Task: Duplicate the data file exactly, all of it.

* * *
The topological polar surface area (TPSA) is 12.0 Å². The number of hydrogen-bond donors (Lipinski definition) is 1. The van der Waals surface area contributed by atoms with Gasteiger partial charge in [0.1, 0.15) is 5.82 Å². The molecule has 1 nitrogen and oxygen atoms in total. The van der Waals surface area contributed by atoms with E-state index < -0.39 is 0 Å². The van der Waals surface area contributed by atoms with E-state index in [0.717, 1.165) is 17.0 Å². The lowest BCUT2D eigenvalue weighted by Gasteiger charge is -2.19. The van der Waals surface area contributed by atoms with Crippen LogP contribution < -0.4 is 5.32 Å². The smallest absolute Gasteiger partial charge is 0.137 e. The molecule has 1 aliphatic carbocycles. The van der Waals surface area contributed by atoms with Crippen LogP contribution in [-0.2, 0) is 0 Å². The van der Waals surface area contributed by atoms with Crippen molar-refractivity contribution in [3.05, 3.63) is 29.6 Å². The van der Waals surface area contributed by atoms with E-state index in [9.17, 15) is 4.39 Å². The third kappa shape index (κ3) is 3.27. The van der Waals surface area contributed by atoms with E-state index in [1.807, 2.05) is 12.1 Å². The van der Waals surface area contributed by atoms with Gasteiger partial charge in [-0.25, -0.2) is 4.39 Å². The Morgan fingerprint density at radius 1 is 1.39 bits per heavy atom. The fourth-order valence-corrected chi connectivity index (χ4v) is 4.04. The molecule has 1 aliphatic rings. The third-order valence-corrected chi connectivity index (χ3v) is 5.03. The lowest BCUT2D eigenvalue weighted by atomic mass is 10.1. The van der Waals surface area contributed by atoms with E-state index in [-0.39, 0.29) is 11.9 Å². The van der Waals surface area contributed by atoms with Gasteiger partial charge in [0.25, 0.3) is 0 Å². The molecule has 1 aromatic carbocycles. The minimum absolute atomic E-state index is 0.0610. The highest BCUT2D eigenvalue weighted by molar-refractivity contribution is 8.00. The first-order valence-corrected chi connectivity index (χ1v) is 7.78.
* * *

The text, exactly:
The topological polar surface area (TPSA) is 12.0 Å². The number of hydrogen-bond donors (Lipinski definition) is 1. The van der Waals surface area contributed by atoms with Gasteiger partial charge in [0.1, 0.15) is 5.82 Å². The molecule has 1 nitrogen and oxygen atoms in total. The van der Waals surface area contributed by atoms with E-state index < -0.39 is 0 Å². The van der Waals surface area contributed by atoms with E-state index in [0.717, 1.165) is 17.0 Å². The lowest BCUT2D eigenvalue weighted by Gasteiger charge is -2.19. The van der Waals surface area contributed by atoms with Crippen LogP contribution < -0.4 is 5.32 Å². The smallest absolute Gasteiger partial charge is 0.137 e. The molecule has 1 aliphatic carbocycles. The van der Waals surface area contributed by atoms with Crippen LogP contribution in [-0.2, 0) is 0 Å². The van der Waals surface area contributed by atoms with Crippen molar-refractivity contribution in [3.05, 3.63) is 29.6 Å². The van der Waals surface area contributed by atoms with E-state index in [9.17, 15) is 4.39 Å². The third kappa shape index (κ3) is 3.27. The van der Waals surface area contributed by atoms with E-state index in [1.807, 2.05) is 12.1 Å². The van der Waals surface area contributed by atoms with Gasteiger partial charge in [-0.25, -0.2) is 4.39 Å². The Morgan fingerprint density at radius 1 is 1.39 bits per heavy atom. The fourth-order valence-corrected chi connectivity index (χ4v) is 4.04. The molecule has 1 aliphatic rings. The third-order valence-corrected chi connectivity index (χ3v) is 5.03. The lowest BCUT2D eigenvalue weighted by atomic mass is 10.1. The van der Waals surface area contributed by atoms with E-state index in [-0.39, 0.29) is 11.9 Å². The van der Waals surface area contributed by atoms with Gasteiger partial charge in [0.25, 0.3) is 0 Å². The molecule has 1 aromatic carbocycles. The minimum absolute atomic E-state index is 0.0610. The highest BCUT2D eigenvalue weighted by molar-refractivity contribution is 8.00. The first-order valence-corrected chi connectivity index (χ1v) is 7.78.